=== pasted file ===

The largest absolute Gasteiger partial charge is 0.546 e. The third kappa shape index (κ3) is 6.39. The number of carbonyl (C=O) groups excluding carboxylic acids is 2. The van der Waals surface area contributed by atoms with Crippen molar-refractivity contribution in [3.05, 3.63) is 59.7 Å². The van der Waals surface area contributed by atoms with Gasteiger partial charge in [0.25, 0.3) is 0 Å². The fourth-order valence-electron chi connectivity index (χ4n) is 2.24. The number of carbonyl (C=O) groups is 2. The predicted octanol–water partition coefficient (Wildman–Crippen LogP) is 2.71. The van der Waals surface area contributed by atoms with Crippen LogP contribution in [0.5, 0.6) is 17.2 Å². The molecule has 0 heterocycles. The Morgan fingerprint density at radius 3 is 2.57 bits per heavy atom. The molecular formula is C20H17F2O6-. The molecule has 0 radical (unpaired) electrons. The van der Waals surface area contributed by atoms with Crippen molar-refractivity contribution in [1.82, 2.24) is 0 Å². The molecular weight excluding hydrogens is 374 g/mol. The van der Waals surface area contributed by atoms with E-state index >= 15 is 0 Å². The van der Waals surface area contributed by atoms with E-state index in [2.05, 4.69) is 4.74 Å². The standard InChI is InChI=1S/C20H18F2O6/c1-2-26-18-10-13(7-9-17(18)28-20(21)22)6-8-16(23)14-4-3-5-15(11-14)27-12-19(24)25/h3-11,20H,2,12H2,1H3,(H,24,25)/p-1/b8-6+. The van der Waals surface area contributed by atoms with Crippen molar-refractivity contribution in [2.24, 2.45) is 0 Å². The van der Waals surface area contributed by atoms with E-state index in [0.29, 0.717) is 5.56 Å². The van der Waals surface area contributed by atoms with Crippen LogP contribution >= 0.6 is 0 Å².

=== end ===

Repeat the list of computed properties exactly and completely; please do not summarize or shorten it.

The largest absolute Gasteiger partial charge is 0.546 e. The third kappa shape index (κ3) is 6.39. The number of carbonyl (C=O) groups excluding carboxylic acids is 2. The van der Waals surface area contributed by atoms with Crippen molar-refractivity contribution in [3.05, 3.63) is 59.7 Å². The van der Waals surface area contributed by atoms with Gasteiger partial charge in [0.25, 0.3) is 0 Å². The fourth-order valence-electron chi connectivity index (χ4n) is 2.24. The number of carbonyl (C=O) groups is 2. The predicted octanol–water partition coefficient (Wildman–Crippen LogP) is 2.71. The van der Waals surface area contributed by atoms with Crippen LogP contribution in [0.5, 0.6) is 17.2 Å². The molecule has 0 heterocycles. The Morgan fingerprint density at radius 3 is 2.57 bits per heavy atom. The molecular formula is C20H17F2O6-. The molecule has 0 radical (unpaired) electrons. The van der Waals surface area contributed by atoms with Crippen molar-refractivity contribution in [1.82, 2.24) is 0 Å². The molecular weight excluding hydrogens is 374 g/mol. The van der Waals surface area contributed by atoms with E-state index >= 15 is 0 Å². The van der Waals surface area contributed by atoms with E-state index in [2.05, 4.69) is 4.74 Å². The standard InChI is InChI=1S/C20H18F2O6/c1-2-26-18-10-13(7-9-17(18)28-20(21)22)6-8-16(23)14-4-3-5-15(11-14)27-12-19(24)25/h3-11,20H,2,12H2,1H3,(H,24,25)/p-1/b8-6+. The van der Waals surface area contributed by atoms with Crippen molar-refractivity contribution in [2.24, 2.45) is 0 Å². The van der Waals surface area contributed by atoms with E-state index in [0.29, 0.717) is 5.56 Å². The van der Waals surface area contributed by atoms with Crippen LogP contribution >= 0.6 is 0 Å².